Last year when I visited my local doctor for an annual physical, I could not help but notice that not only was he fairly fat, his young female receptionist likely exceeded 400 pounds. Though working in an office ostensibly devoted to the promotion of good health, she was so sick and disabled she could barely move from her chair. When I quietly suggested to the doctor that he perhaps help his employee find treatment for a probable sugar or refined food addiction underlying the morbid obesity, he looked at me like I had three heads. He had never heard of such a thing.
My doctor had of course been schooled in the idea that obesity results from eating too many calories and moving too little, that obesity is rooted in failings of willpower and character, and that real addictions were reserved for nasty foreign substances like methamphetamine, heroin and cocaine. A solidly mainstream doctor, he sees no distinction between the physiological impacts of highly refined edible substances like sugar and white flour, and whole foods, like vegetables, eggs and meat.
So it was with tremendous pleasure and relief that I watched the DVD, “Dangerous Liaisons: Comfort and Food,” featuring a lecture by the noted addiction specialist Vera Tarman, MD, who has a long history treating people suffering addictions to a wide array of substances. Based in Toronto Canada, it was through her work with drug addicts and alcoholics that Dr. Tarman became interested in the subject of food and sugar addictions, which she couldn’t help but notice followed the same patterns as more classic drug addictions.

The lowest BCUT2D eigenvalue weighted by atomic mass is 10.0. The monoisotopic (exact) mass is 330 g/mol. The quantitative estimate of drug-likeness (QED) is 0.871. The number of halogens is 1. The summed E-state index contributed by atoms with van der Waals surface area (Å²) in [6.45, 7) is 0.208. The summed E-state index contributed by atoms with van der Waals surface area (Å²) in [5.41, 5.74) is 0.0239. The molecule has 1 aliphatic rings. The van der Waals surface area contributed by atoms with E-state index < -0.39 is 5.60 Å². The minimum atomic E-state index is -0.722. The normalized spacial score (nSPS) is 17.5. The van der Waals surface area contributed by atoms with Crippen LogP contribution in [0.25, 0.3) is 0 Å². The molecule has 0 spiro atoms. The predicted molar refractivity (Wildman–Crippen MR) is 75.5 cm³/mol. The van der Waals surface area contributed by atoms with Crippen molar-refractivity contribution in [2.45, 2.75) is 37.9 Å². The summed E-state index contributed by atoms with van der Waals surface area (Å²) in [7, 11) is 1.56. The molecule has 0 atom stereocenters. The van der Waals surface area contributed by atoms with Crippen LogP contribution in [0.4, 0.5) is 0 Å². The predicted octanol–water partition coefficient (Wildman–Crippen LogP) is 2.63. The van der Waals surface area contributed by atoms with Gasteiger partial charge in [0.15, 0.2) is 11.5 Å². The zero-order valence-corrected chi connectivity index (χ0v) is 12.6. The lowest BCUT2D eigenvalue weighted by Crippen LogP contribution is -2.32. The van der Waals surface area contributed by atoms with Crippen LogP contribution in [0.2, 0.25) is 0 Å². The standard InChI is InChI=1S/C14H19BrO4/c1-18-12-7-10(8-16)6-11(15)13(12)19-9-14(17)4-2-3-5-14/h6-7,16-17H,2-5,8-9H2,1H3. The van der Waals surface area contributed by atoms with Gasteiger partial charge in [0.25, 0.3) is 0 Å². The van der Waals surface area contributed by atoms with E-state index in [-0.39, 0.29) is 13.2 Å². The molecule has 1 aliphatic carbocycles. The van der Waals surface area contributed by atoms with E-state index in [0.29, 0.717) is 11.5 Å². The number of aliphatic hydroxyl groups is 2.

The DVD lecture perfectly summarizes why refined food addiction is very real, and explains in layman’s terms how concentrated carbs — which are human creations not found in the natural world — can hijack the reward pathways in the brain just like drugs, creating an ongoing cycle of consumption and craving. She also explains why the addiction recovery paradigm — including a focus on supported abstinence — is an absolutely necessary tool for any practitioner treating obesity, eating disorders, or other chronic conditions related to over- or under-consumption of food.
The DVD is available for $20 and is available at the Addictions Unplugged website, here: http://addictionsunplugged.com/store/. The lecture bears repeated viewing, it is densely packed with information tremendously useful to recovering addicts, physicians and other practitioners. Highly recommended — if all doctors added addiction recovery to their weight-loss and diabetes toolbox, we’d have a whole lot fewer people suffering from chronic disease.